As expected, Mac Jones and the Patriots’ offense don’t measure up


Two games into the 2022 NFL season the Patriots’ offense has three total touchdowns, with Mac Jones accounting for two of those.

Meanwhile, soaring atop the AFC East in Buffalo, the Bills’ offense has eight offensive touchdowns with Josh Allen accounting for all eight. The Ravens have seven offensive touchdowns, Lamar Jackson accounting for all seven. Kansas City has eight offensive touchdowns, Patrick Mahomes accounting for seven. The Chargers six offensive touchdowns, Justin Herbert accounting for all six. Even Tua Tagovailoa accounts for all seven of Miami’s offensive touchdowns through two games.

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At this point you probably get the point.

We entered the season thinking that Jones and his offense didn’t measure up to the cream of the AFC crop and a couple weeks into the competition that’s exactly what is playing out before our prescient eyes.

As former Cardinals head coach Dennis Green might put it, Jones and the Patriots offense are who we thought they were! But we will not be crowning Jones and Co. any time soon, and opponents certainly aren’t going to let them off the hook for their predictable passing-game mediocrity.

The reasons for New England’s lackluster offensive start are obvious, because they were the reasons we all had to doubt this offense for months heading into the new season.

Jones is a young, developing quarterback with questionable physical tools at his disposal. He’s not exactly a playmaker with either his arm or his legs, leaving his brain and decision-making as the foundation of his upside. Just how good the former No. 15 overall pick can be remains very much to be seen.

But that scouting report means he has to lean on the talent around him at times and must work within the confines of a well-constructed offensive scheme to find success.

And that’s where the questionable New England rubber meets the difficult NFL road.

Stop me if you’ve heard this before, but the Patriots lack the kind of elite playmaking talents that just about all the elite, productive quarterbacks take to the field each and every game day. There’s no Stefon Diggs, Mark Andrews, Travis Kelce or Tyreek Hill in his mix of targets.

With all due respect to the cast of complementary weapons in Jakobi Meyers, Hunter Henry, Nelson Agholor, DeVante Parker, Kendrick Bourne and Jonnu Smith, they are who they are, who we thought they were, and that doesn’t really measure up to how business is being done across the rest of the NFL where elite pass catchers are the catch of the day.

But the lack of the kind of high-end, centerpiece talent that defenses need to game plan for and fear in key situations is just portion of the Patriots’ problems on offense.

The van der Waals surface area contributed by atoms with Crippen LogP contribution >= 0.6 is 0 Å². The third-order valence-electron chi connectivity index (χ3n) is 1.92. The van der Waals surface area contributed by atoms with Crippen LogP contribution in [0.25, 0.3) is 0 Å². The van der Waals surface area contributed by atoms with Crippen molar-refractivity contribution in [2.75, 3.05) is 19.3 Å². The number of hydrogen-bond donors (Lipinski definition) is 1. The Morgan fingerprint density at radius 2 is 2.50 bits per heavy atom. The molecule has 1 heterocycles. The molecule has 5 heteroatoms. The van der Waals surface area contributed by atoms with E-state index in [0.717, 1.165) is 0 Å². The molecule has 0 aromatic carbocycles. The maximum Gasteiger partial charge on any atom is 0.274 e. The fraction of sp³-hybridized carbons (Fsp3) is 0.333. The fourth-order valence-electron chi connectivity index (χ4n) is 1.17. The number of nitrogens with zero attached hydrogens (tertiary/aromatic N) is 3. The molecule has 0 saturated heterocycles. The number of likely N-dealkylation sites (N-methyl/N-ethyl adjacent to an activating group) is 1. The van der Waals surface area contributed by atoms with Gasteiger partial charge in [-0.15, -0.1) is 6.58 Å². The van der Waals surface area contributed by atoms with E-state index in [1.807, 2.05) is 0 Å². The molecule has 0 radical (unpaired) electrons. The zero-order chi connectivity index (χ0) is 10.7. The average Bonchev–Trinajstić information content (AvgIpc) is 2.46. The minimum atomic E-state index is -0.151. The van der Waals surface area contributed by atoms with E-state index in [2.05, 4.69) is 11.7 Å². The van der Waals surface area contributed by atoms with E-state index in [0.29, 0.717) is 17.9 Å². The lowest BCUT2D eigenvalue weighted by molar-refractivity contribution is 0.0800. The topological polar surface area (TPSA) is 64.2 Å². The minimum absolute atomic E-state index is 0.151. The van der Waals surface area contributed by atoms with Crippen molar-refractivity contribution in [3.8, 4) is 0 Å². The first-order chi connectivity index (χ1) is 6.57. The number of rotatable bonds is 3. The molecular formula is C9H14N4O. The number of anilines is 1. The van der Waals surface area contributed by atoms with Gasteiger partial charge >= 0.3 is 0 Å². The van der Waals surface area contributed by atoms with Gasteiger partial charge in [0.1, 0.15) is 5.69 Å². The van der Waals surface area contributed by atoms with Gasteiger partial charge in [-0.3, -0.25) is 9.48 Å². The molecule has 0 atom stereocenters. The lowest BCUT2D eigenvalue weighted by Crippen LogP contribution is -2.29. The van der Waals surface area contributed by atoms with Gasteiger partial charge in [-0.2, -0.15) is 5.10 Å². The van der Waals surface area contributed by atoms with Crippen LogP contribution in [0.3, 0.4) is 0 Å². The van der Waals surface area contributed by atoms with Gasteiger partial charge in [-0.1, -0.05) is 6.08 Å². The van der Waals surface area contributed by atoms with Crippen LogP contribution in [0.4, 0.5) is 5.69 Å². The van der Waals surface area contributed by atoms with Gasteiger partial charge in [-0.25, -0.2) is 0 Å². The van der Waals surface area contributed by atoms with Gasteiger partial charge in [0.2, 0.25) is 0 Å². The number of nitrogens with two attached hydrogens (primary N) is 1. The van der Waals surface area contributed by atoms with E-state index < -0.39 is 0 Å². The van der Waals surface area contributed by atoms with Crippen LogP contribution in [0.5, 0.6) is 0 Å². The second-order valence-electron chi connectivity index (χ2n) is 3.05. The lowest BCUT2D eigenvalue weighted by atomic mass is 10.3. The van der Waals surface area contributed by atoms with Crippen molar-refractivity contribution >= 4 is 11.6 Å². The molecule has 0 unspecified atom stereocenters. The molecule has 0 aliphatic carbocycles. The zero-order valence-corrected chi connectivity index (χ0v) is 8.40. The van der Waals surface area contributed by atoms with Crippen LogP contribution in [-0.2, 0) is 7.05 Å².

Let’s not forget – oh, how could we since we’ve talked about it nonstop for about eight months now – that the New England attack is being schemed together by a collaborative of coaches who’ve never really done the job. Certainly former defensive mastermind Matt Patricia, special teams expert Joe Judge and to some degree Bill Belichick have never put together an offensive scheme without at least some support from actual experts in that area.

The reality is that the Patriots’ “streamlined” approach on offense, a new-look system that was supposedly going to get modernized with some aspects of the oh-so-popular philosophies of Shanahan and McVay, has done anything but challenge opposing defenses and their coaching staffs through two weeks.

It’s pretty simple, actually. Questionable QB talent plus dubious pass-catchers combined with a suspect scheme equals sputtering offense.

Is Mac Jones going to be an elite, franchise QB? That’s debatable, but he’s not going to be in that class this year, not ready to carry an offense right now.

At some point will New England return to the days when it fields elite offensive playmakers like Julian Edelman, Rob Gronkowski, Wes Welker or Randy Moss? Probably, but it’s too late for that to come this fall.

Might Belichick, Patricia and Judge actually build an offense that is challenging for opponents to defend and brings creative, opportunistic advantages to its players on a weekly basis? Over time, maybe.

But none of that is going to happen this year.

And we all knew it before the season started, whether you were in the group of fans, media and outside observers that admitted it or the one that did not.

Jones and the Patriots are predictably exactly who we thought they were. They don’t measure up to the contending attacks in the AFC, just as we expected or at least should have expected.

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